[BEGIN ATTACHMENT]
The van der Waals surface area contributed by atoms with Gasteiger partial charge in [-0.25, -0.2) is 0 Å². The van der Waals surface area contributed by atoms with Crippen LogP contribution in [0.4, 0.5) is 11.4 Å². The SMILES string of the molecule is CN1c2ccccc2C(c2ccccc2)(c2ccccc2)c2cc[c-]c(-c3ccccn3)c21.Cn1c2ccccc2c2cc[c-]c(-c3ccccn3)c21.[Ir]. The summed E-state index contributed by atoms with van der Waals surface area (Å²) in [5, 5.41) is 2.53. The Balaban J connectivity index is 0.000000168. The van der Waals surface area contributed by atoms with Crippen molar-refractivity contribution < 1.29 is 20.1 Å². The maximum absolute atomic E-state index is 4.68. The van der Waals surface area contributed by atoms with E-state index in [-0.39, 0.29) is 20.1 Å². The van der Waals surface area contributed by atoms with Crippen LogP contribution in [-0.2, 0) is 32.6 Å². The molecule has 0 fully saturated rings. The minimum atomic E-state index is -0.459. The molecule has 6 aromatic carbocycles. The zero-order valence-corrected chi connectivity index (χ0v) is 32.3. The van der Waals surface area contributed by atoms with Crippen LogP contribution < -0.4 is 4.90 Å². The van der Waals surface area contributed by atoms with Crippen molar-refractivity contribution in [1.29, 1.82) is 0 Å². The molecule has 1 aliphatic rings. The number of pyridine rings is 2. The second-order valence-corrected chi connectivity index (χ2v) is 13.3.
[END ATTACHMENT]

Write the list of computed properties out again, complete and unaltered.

The van der Waals surface area contributed by atoms with Gasteiger partial charge in [-0.25, -0.2) is 0 Å². The van der Waals surface area contributed by atoms with Crippen LogP contribution in [0.4, 0.5) is 11.4 Å². The SMILES string of the molecule is CN1c2ccccc2C(c2ccccc2)(c2ccccc2)c2cc[c-]c(-c3ccccn3)c21.Cn1c2ccccc2c2cc[c-]c(-c3ccccn3)c21.[Ir]. The summed E-state index contributed by atoms with van der Waals surface area (Å²) in [5, 5.41) is 2.53. The Balaban J connectivity index is 0.000000168. The van der Waals surface area contributed by atoms with Crippen molar-refractivity contribution < 1.29 is 20.1 Å². The maximum absolute atomic E-state index is 4.68. The van der Waals surface area contributed by atoms with E-state index in [-0.39, 0.29) is 20.1 Å². The van der Waals surface area contributed by atoms with Crippen LogP contribution in [-0.2, 0) is 32.6 Å². The molecule has 0 fully saturated rings. The minimum atomic E-state index is -0.459. The molecule has 6 aromatic carbocycles. The zero-order valence-corrected chi connectivity index (χ0v) is 32.3. The van der Waals surface area contributed by atoms with Crippen LogP contribution < -0.4 is 4.90 Å². The van der Waals surface area contributed by atoms with Crippen molar-refractivity contribution in [1.29, 1.82) is 0 Å². The molecule has 1 aliphatic rings. The number of pyridine rings is 2. The second-order valence-corrected chi connectivity index (χ2v) is 13.3.